The private jet industry has exploded in popularity during the pandemic, offering incredible convenience for those who can afford it. But that popularity has made it a target for climate activists. Private jets come under attack.
On Thursday, November 10, protests against private jets, their operators and, of course, their wealthy clients took place at airports around the world. Climate activists in 13 countries protested against private jets that day, with some chaining themselves to airport fences, NBC reported. At least 15 people were arrested.
Why a private jet? NBC, which sounded more like an advocate than a news organization, claimed, “Activists are targeting private jets because they represent the contribution of the ultra-rich — and their lifestyles — to global greenhouse gas emissions. “
The protesters received little attention in the US media. Anti-oil protesters who glued themselves to masterpieces of art appear to have run out of oxygen.
Despite this, private jets, which are regarded as toys for the rich, have become the object of the “billionaire’s tears” crowd. A study by Oxfam claims a billionaire produces a million times more emissions than the average person.
Meanwhile, “let ’em eat cake” comments like “your plane is still mine” and Kardashian’s 17-minute flight burned a pointless hole in the atmosphere have given the industry little credit. come any good.
We asked executives at three private jet companies for comment. But no one has come forward to defend the industry, worth an estimated $27.54 billion in 2019. It provided 2.15 million private charter flights in 2020, often when commercial aircraft were grounded due to COVID. In an era of shortages, the private jet industry is a conduit for commercial pilots, with 15,500 of the world’s 22,000 business jets in North America.
However, neither industry insiders nor celebrity jet owners such as Overy, John Travolta, Jackie Chan and Jay-Z have remained silent. “It’s outrageous that Jeff Bezos or Bill Gates can fly their private jets tax-free while the global community is starving,” said Gianluca Grimalda of Scientist Rebellion. Few celebrities want to be branded a “climate criminal,” Especially in the face of the “eat the rich” rhetoric.
Anti-aircraft protests have been held across the US, as well as in Milan, Stockholm, Amsterdam’s Schiphol and two airports in London. In the United States, anti-private jet protests took place at Teterboro Airport in New Jersey, Van Nuys Airport in Los Angeles, Boeing Field in Seattle, and Wilson Terminal at Charlotte International Airport.
Activist groups Extinction Rebellion, Scientists Rebellion and Guardian Rebellion are behind the protests. In 2019, Extinction Rebellion plans to shut down London’s Heathrow Airport with drones. That year they blocked access to Farnborough Airport, the UK’s largest private airport and home to one of the most popular airshows in the world. Also in 2019, the first draft of the US Green New Deal proposed banning passenger planes in favor of trains.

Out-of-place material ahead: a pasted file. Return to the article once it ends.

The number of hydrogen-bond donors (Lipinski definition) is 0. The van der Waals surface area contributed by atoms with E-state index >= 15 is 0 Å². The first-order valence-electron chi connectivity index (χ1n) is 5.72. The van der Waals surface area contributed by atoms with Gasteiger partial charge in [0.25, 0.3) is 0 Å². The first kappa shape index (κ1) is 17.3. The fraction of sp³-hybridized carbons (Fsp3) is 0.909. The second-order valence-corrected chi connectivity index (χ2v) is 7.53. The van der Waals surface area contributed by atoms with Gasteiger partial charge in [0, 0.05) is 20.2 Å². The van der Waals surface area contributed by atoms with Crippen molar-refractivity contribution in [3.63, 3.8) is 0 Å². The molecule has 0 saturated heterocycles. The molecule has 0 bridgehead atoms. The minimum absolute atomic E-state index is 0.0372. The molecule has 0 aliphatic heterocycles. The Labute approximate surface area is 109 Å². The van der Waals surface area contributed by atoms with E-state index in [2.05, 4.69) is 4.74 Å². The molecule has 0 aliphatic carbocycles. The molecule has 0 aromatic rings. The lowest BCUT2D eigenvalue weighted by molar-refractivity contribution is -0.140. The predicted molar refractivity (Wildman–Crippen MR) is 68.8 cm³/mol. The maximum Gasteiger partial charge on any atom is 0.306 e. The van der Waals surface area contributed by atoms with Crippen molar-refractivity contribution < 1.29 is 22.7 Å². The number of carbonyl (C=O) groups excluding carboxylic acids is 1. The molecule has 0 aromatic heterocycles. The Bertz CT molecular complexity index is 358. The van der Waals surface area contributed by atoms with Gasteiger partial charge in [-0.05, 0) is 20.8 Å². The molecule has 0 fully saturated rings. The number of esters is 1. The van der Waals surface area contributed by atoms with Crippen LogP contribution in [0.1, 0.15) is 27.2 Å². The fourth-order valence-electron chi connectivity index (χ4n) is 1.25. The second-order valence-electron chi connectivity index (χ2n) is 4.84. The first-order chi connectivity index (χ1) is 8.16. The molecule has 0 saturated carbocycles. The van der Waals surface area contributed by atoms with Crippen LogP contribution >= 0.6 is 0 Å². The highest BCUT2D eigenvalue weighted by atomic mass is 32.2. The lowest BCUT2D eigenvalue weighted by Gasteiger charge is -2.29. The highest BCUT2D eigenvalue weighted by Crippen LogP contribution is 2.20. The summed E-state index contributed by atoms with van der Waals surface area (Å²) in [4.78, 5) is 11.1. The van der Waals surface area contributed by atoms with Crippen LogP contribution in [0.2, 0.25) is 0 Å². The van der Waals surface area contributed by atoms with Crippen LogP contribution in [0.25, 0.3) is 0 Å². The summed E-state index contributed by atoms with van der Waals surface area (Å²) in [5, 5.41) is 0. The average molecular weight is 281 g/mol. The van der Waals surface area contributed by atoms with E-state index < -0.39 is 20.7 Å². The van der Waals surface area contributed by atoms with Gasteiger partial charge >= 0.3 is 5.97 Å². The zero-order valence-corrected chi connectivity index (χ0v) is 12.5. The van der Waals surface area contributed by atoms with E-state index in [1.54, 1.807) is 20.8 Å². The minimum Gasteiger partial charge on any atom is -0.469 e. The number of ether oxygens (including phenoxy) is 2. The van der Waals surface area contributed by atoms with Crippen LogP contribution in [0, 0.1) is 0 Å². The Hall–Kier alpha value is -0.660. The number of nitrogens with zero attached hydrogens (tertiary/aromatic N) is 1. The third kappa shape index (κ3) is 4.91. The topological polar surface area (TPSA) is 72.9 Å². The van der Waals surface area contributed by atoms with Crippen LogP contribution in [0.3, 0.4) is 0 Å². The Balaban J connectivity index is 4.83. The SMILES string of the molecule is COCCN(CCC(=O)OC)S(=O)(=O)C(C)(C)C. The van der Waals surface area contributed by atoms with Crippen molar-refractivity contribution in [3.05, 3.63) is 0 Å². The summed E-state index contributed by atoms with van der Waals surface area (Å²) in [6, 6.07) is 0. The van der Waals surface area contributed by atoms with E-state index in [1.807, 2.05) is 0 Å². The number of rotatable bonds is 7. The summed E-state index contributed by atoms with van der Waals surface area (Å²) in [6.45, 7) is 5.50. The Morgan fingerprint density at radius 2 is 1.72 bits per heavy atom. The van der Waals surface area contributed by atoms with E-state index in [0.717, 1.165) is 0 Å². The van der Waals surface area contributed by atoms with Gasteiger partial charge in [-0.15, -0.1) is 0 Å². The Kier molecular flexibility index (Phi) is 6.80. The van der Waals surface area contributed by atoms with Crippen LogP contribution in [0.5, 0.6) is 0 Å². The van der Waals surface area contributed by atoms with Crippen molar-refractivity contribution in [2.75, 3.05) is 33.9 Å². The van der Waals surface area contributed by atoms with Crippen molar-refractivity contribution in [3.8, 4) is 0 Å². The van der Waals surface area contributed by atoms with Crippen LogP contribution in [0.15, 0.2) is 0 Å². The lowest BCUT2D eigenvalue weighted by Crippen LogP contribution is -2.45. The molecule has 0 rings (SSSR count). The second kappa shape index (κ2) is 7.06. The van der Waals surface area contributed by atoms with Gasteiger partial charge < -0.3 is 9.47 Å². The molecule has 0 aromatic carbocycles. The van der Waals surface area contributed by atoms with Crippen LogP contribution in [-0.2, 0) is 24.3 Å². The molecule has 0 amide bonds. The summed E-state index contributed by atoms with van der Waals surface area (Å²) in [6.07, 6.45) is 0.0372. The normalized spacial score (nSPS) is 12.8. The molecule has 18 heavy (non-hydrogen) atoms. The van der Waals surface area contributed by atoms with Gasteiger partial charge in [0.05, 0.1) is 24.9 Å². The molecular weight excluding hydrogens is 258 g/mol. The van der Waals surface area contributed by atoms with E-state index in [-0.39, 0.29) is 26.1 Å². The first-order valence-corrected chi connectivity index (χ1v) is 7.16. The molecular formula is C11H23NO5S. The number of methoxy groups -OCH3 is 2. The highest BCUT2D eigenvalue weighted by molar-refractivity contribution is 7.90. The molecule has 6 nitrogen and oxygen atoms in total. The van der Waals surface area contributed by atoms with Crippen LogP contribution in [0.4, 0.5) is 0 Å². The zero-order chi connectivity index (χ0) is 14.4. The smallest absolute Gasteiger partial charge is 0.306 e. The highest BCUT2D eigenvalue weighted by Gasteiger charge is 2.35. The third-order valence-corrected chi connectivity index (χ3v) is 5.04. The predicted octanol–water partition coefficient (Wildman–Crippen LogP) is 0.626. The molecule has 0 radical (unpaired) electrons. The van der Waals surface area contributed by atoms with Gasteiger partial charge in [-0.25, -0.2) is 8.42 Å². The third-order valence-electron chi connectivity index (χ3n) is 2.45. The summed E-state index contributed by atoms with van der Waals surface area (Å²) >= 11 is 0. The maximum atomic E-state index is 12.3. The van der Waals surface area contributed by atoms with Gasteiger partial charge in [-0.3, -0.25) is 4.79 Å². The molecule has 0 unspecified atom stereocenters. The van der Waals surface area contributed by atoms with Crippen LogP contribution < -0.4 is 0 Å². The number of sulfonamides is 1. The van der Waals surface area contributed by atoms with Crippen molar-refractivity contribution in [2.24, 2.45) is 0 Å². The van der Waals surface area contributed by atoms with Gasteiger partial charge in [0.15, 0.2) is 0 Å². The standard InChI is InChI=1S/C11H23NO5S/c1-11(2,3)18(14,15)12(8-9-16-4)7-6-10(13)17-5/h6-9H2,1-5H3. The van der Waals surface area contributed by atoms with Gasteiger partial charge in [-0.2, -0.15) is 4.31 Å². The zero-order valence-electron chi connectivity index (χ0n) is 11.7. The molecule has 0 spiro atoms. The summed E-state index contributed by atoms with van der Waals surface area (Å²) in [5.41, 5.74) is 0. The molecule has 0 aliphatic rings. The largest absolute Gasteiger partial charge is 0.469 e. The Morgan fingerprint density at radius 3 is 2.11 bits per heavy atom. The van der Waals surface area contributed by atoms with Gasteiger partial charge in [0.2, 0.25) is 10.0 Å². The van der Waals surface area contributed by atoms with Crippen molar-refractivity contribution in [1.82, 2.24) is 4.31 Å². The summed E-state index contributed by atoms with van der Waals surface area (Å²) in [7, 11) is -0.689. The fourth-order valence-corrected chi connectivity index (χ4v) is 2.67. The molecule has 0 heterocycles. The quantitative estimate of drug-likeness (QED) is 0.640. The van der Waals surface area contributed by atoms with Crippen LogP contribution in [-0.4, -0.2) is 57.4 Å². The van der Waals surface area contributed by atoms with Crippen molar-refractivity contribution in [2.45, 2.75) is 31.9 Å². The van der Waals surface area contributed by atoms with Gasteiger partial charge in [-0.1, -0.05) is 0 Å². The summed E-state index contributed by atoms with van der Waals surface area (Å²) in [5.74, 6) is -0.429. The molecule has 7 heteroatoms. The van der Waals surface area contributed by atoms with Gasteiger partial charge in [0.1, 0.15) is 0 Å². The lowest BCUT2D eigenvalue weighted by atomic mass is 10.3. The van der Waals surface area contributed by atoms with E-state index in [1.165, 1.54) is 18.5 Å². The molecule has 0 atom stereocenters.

This year, at Van Nuys Airport, a handful of protesters showed up holding signs. “Make polluters pay,” it reads. “Private jets banned,” read another. Another protester held up a cutout of a jet that read, “Private jets are 10 times more carbon-intensive than commercial jets.” Others chain themselves to the fence.
The NIMBYs on the Van Nuys flight path near me might offer moral support as they constantly complain about aircraft noise and pollution.
“The rich are burning the planet and the damage is irreversible. We have to stop them,” said climate scientist Peter Kalms, who was arrested at the Charlotte protests. Banning private jets would be a start. “
If it weren’t for the nature of the rhetoric, it would be easy to joke that the ultimate goal of such protests is to force the wealthy to fly commercially. Perhaps the appropriate punishment for private jet clients is to force them to fly economy class, an option the late Prince Philip called “terrible”.
But the stakes are much higher. Private jets, which can emit up to 2 tonnes of carbon dioxide during an hour-long flight, are particularly vulnerable as “climate disruptors”. Alternative energy sources may be five to ten years away, and sustainable aviation fuel, which has a lower environmental impact, currently costs eight times as much as kerosene.
Meanwhile, young jet-setting celebrities such as Taylor Swift, the No. 1 private jet emitter, and Kylie Jenner, the 17-minute flight from Camarillo to Van Nuys, have nothing to say about the private jet industry. any good.
How effective are the protests in crippling the $28 billion private jet industry? Hard to say. But only Greta Thunberg has managed to demonize Europe’s use of gas and nuclear power, driving up energy costs across the continent.
In the US, California Governor Gavin Newsom has banned the sale of gasoline-powered cars until 2035. Meanwhile, the state restricted oil drilling, restricted refineries and raised gasoline taxes above $1.50 a gallon, resulting in gasoline prices still the highest in the U.S. at almost $6 a gallon.
Will the protesters succeed? In the short term, unlikely. They are taking on an industry beloved by the rich and powerful. Who has the power to “ban” private jets?
But the rumble could turn into a roar. A state like California could easily decide to lower acceptable levels of noise and carbon emissions from private jets. Like it or not, the aviation industry must learn how to justify its existence.